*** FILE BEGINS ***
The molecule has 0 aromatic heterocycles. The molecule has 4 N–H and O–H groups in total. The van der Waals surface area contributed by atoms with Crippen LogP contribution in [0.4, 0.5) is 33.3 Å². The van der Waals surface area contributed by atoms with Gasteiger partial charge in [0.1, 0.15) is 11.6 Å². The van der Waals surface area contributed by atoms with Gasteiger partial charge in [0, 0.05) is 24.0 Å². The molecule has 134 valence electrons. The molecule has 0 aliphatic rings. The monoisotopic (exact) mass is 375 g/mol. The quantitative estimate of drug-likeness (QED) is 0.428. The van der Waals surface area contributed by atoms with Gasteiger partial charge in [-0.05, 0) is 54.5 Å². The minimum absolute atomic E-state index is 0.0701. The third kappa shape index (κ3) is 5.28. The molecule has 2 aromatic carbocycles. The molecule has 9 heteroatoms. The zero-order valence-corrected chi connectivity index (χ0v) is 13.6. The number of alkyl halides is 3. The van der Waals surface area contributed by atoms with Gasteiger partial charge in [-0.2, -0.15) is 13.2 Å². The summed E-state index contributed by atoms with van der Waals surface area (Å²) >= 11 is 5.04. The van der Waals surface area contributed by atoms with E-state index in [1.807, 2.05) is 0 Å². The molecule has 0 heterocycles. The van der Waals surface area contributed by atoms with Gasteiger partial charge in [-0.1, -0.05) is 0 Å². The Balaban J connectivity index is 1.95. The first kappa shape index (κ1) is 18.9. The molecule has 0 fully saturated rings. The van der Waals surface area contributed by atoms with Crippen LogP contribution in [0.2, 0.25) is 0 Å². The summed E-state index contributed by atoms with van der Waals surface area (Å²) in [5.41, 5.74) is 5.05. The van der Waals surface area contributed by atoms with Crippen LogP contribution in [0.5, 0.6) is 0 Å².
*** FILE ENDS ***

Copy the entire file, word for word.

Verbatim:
The molecule has 0 aromatic heterocycles. The molecule has 4 N–H and O–H groups in total. The van der Waals surface area contributed by atoms with Crippen LogP contribution in [0.4, 0.5) is 33.3 Å². The van der Waals surface area contributed by atoms with Gasteiger partial charge in [0.1, 0.15) is 11.6 Å². The van der Waals surface area contributed by atoms with Gasteiger partial charge in [0, 0.05) is 24.0 Å². The molecule has 134 valence electrons. The molecule has 0 aliphatic rings. The monoisotopic (exact) mass is 375 g/mol. The quantitative estimate of drug-likeness (QED) is 0.428. The van der Waals surface area contributed by atoms with Gasteiger partial charge in [-0.05, 0) is 54.5 Å². The minimum absolute atomic E-state index is 0.0701. The third kappa shape index (κ3) is 5.28. The molecule has 2 aromatic carbocycles. The molecule has 9 heteroatoms. The zero-order valence-corrected chi connectivity index (χ0v) is 13.6. The number of alkyl halides is 3. The van der Waals surface area contributed by atoms with Gasteiger partial charge in [-0.2, -0.15) is 13.2 Å². The summed E-state index contributed by atoms with van der Waals surface area (Å²) >= 11 is 5.04. The van der Waals surface area contributed by atoms with E-state index in [1.807, 2.05) is 0 Å². The molecule has 0 heterocycles. The van der Waals surface area contributed by atoms with Gasteiger partial charge in [-0.1, -0.05) is 0 Å². The Balaban J connectivity index is 1.95. The first kappa shape index (κ1) is 18.9. The molecule has 0 fully saturated rings. The van der Waals surface area contributed by atoms with Crippen LogP contribution in [0.2, 0.25) is 0 Å². The summed E-state index contributed by atoms with van der Waals surface area (Å²) in [5.41, 5.74) is 5.05. The van der Waals surface area contributed by atoms with Crippen LogP contribution in [0.5, 0.6) is 0 Å².